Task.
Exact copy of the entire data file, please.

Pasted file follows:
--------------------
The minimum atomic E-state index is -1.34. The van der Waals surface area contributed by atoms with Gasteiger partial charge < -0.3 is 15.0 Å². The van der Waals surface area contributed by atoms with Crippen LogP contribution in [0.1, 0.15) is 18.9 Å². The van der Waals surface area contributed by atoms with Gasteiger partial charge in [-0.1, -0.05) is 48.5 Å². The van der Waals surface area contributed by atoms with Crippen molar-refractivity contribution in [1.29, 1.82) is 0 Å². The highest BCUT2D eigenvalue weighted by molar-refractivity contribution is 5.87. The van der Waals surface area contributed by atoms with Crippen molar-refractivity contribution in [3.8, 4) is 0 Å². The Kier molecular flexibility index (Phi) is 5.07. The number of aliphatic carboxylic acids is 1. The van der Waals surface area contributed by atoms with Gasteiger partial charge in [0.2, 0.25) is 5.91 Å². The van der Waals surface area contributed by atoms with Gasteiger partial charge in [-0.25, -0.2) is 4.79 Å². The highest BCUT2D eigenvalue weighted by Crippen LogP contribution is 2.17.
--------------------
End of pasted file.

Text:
The minimum atomic E-state index is -1.34. The van der Waals surface area contributed by atoms with Gasteiger partial charge < -0.3 is 15.0 Å². The van der Waals surface area contributed by atoms with Crippen LogP contribution in [0.1, 0.15) is 18.9 Å². The van der Waals surface area contributed by atoms with Gasteiger partial charge in [-0.1, -0.05) is 48.5 Å². The van der Waals surface area contributed by atoms with Crippen molar-refractivity contribution in [1.29, 1.82) is 0 Å². The highest BCUT2D eigenvalue weighted by molar-refractivity contribution is 5.87. The van der Waals surface area contributed by atoms with Crippen molar-refractivity contribution in [3.8, 4) is 0 Å². The Kier molecular flexibility index (Phi) is 5.07. The number of aliphatic carboxylic acids is 1. The van der Waals surface area contributed by atoms with Gasteiger partial charge in [0.2, 0.25) is 5.91 Å². The van der Waals surface area contributed by atoms with Gasteiger partial charge in [-0.25, -0.2) is 4.79 Å². The highest BCUT2D eigenvalue weighted by Crippen LogP contribution is 2.17.